Homicide detective Tracy Crosswhite has returned to the police force after the sensational retrial of her sister’s killer. Still scarred from that ordeal, Tracy is pulled into an investigation that threatens to end her career, if not her life.
A serial killer known as the Cowboy is killing young women in cheap motels in North Seattle. Even after a stalker leaves a menacing message for Crosswhite, suggesting the killer or a copycat could be targeting her personally, she is charged with bringing the murderer to justice. With clues scarce and more victims dying, Tracy realizes the key to solving the murders may lie in a decade-old homicide investigation that others, including her captain, Johnny Nolasco, would prefer to keep buried. With the Cowboy on the hunt, can Tracy find the evidence to stop him, or will she become his next victim?
Returning to her role as Homicide Detective for Seattle PD after taking time off to search for her sister’s killer, Tracy finds herself faced with the death of another young woman, this time a dancer in a local gentleman’s club. The woman, found hog-tied in a motel room and forced to strangle herself, has died a horrible death…one that exactly matches that of another dancer in another motel room.
It was a case Tracy was working on before her sister’s remains were found, one that her captain decided was a cold case and has filed away. Now it seems he was wrong, and Tracy has a serial killer on her hands, a cold, calculating one that means the women essentially kill themselves whilst he (or she) watches. She might also have the serial killer after her, putting her life in danger.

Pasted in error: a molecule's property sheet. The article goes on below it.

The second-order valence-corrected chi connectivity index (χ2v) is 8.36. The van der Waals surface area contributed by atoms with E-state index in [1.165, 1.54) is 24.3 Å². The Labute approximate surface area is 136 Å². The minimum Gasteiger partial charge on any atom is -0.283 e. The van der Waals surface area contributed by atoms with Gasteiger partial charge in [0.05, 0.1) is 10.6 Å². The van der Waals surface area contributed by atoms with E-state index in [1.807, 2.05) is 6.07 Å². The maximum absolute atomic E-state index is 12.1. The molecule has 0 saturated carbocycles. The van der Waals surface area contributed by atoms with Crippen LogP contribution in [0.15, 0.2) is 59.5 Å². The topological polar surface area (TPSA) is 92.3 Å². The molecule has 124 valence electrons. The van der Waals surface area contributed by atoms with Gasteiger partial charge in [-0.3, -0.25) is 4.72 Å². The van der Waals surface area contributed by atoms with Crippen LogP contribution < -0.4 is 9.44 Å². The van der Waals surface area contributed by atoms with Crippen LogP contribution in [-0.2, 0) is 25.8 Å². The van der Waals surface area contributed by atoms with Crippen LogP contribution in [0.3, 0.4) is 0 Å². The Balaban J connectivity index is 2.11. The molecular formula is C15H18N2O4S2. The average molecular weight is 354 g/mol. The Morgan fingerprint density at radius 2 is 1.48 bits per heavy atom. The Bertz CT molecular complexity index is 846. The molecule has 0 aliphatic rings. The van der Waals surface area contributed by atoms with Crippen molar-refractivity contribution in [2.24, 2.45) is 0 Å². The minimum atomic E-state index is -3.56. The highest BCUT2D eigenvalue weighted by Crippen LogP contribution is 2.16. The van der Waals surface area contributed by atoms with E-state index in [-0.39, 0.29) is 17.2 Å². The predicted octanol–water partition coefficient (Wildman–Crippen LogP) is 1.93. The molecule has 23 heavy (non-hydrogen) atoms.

I really liked Tracy. She’s a good cop, cares for her team (who like her too) and her boyfriend, Dan. I like that she is vulnerable, her baggage (the death of her sister and subsequent relationship with her parents) making her that way, but isn’t hard or mean – something you often see in damaged female detectives. As a character she is well-rounded and well-developed, having grown since the last book.
I also liked the plot, including that it wasn’t gory. It was cleverly done, with lots of twists and turns and dead ends. And if that isn’t bad enough there are the roadblocks put in the way by the captain, who – unlike Tracy – isn’t that nice, especially when one of his old cases starts to come under scrutiny. I didn’t like Nolasco but he was a good foil to Tracy and added to the tension as more dead bodies turned up.
And, finally, I liked the writing. Robert Dugoni is really good at setting a scene and developing characters, who have all grown since the first book and become much more real. I was completely drawn in from the first few pages and didn’t want to put the book down. I could feel the cold, grey, Seattle days and the seediness of the streets. In fact, I was slightly disappointed when it was over and can’t wait to read the next book in the series. Really, really, liked this one.
p.s you might also enjoy Dugoni’s first Tracy Crosswhite novel – My Sister’s Grave
Publisher: Thomas & Mercer
Pages: 426 (kindle)
Published on: 15th September, 2015
This series is on my wishlist. 🙂
I hope you enjoy it…so worth a read.
I haven’t heard of this author or the series before but Her Final Breath has me thinking that I should be looking at reading My Sister’s Grave.
I hadn’t till I read about it on another bloggers site and am so glad I gave it a go. It is shaping up to be a good series.
I’ve heard so many good things about this series that I’m going to have to read it soon – it sounds like there is a good mix of likeable and unlikeable characters and like you I’m quite happy to not deal with too much gore!
It really seems to be shaping up to be a good one. It is nice to see the characters grow book on book,
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This sounds good. I did like My Sister’s Grave. Come see my week here. Happy reading!
It really was, a more solid book, though I loved the first one.
[…] Her Final Breath by Robert Dugoni, the second in the Tracy Crosswhite series this sees Tracy back in Seattle and on the trail of a serial killer with a difference – he gets the victims to kill themselves…a clever twist in the tale. […]
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